Deborah Sampson Gannett - Women Soldiers of the Revolutionary War

April 22, 2016

Deborah Sampson Gannett - Women Soldiers of the Revolutionary War

While their stories and bravery are something to acknowledge (and have been widely covered), one would think that men were the only ones that bravely took part in the Revolutionary War. Endless numbers of women, and even children, took care of soldiers in time of need. Many volunteers whose names have been lost to time. They were probably not even that well known during the active years of the war against the British crown. Yet, it doesn't make them any less important to our nation's history. In many cases, they are a very important part of history

Sybil Ludington, who i'd already written about at Sybil Ludington - The Female Paul Revere. She is considered to be the female Paul Revere. At 16, she was involved with alerting a militia about British troop movements. Her night ride lasted through a rainy night and she traveled a distance of 40 miles, stopping off at multiple areas. Her alert aided the militia to push the British soldiers back in battle and caused them to retreat to their ships near Long Island, New York.

DeborahSampson
By Engraving by George Graham. From a drawing by William Beastall, which was based on a painting by Joseph Stone. Used as the frontispiece of The Female Review: Life of Deborah Sampson, the Female Soldier in the War of Revolution, by Herman Mann (1771-1833). [Public domain], via Wikimedia Commons
Deborah Sampson (Gannett), in her late teens, was present at Boston and probably working as a teacher when she saw the British take more control over the city, including controlling citizens' speech and freedom of movement. She also saw the movement of British troops into the city and setting up in private homes, seizing them from their owners. She was also present at the reading of the Declaration of Independence. It was those words that inspired her to also become a part of the fight alongside military-aged men. SO she dressed up as a man and looked to enlist into the military. In 1782, she had enlistment papers and signed them but, out of nervousness, didn't show up to report for duty the next day. Not much in the year of 1782, she got past the nervousness and signed enlistment papers against. This was on May 20, 1872 and she joined up with the 4th Massachusetts Regiment under the name Robert Shurtleff. Her disguise was good enough to get her mustered into the Captain George Webb's force.


Meanwhile, in Boston, word of her entry into the military spread around and her church, seeing her actions of dressing up as a man to get into the military as un-Christian, they excommunicated her. A "punishment" that was common amongst men and women alike back in those days. The company she was with were headed to lower New York where guerrilla attacks were happening regularly. Their company was tasked with helping other companies in the area in halting these attacks. Near Tarrytown, a larger battle broke out and she was wounded in the head and her thigh when they were retreating. Not long after, she was brought to a field hospital and they took care of her head wound but she didn't tell them about her leg wound. Instead, she tried to treat her thigh wound on her own but couldn't get the musket ball out of her leg. She just left the musket ball in her thigh and it caused her thigh to not heal properly.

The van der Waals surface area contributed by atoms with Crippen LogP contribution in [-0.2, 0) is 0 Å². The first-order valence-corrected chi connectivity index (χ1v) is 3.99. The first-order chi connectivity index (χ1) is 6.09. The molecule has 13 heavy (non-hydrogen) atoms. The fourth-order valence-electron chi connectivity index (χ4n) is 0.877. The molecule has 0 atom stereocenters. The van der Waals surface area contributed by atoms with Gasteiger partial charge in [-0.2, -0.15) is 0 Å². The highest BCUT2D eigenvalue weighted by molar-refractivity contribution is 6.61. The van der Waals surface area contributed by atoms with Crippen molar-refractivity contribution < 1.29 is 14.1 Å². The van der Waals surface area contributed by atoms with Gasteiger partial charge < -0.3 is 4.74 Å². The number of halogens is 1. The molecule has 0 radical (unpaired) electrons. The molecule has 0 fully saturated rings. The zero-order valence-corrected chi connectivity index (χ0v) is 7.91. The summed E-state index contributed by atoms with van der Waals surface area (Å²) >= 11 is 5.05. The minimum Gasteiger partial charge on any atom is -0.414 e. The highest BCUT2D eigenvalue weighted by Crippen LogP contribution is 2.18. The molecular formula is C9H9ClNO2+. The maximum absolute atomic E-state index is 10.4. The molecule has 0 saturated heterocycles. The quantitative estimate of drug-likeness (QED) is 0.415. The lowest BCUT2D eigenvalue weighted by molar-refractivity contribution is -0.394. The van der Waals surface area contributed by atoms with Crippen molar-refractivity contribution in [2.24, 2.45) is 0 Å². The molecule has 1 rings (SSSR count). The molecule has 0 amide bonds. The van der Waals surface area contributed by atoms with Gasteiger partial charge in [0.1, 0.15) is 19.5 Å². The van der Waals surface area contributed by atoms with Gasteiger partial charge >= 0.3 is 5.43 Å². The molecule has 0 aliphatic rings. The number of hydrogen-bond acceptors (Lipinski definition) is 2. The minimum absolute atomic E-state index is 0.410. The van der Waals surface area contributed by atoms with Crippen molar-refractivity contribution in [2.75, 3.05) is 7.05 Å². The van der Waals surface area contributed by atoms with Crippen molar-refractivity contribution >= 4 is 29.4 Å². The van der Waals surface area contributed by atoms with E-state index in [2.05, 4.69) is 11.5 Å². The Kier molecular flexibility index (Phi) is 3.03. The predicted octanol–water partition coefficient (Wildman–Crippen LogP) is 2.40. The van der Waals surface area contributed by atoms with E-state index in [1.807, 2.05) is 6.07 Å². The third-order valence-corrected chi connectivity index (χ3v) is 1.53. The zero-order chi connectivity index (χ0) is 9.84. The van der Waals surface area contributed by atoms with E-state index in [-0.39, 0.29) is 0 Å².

After a few weeks though, it was healed well enough for her to head back into action. Not long after returning to active duty, she came down with an illness and was sent to rest at the home of the doctor. As her was treating her, he discovered that she was wasn't a young man and the doctor passed the information on to a Fort Knox General. She was then honorably discharged not long after, on October 23, 1783. As "Robert", she gained a lot of respect from them as a soldier but they never knew her secret.

After the war, she married Benjamin Gannet but their marriage was rough because they always had money troubles. They had to borrow money pretty often and Paul Revere, who was her good friend of hers, heard about their situation and had the Massachusetts government give her a back pay of 37 pounds. Though it wasn't enough to help them with all their debts. So she began to travel and do lectures. Which was another great achievement since she was the first female to do so in the colonies. She would travel around cities speaking about her experiences during the Revolutionary War. It still wasn't enough to pay off debts but she was given a veteran's pension in the early part of the 1800s. A pension that afforded her $4 a month. After her death on April 19, 1827 in Sharon, Massachusetts (at 67 years old), her pension was passed on to her husband and he was paid monthly until his death.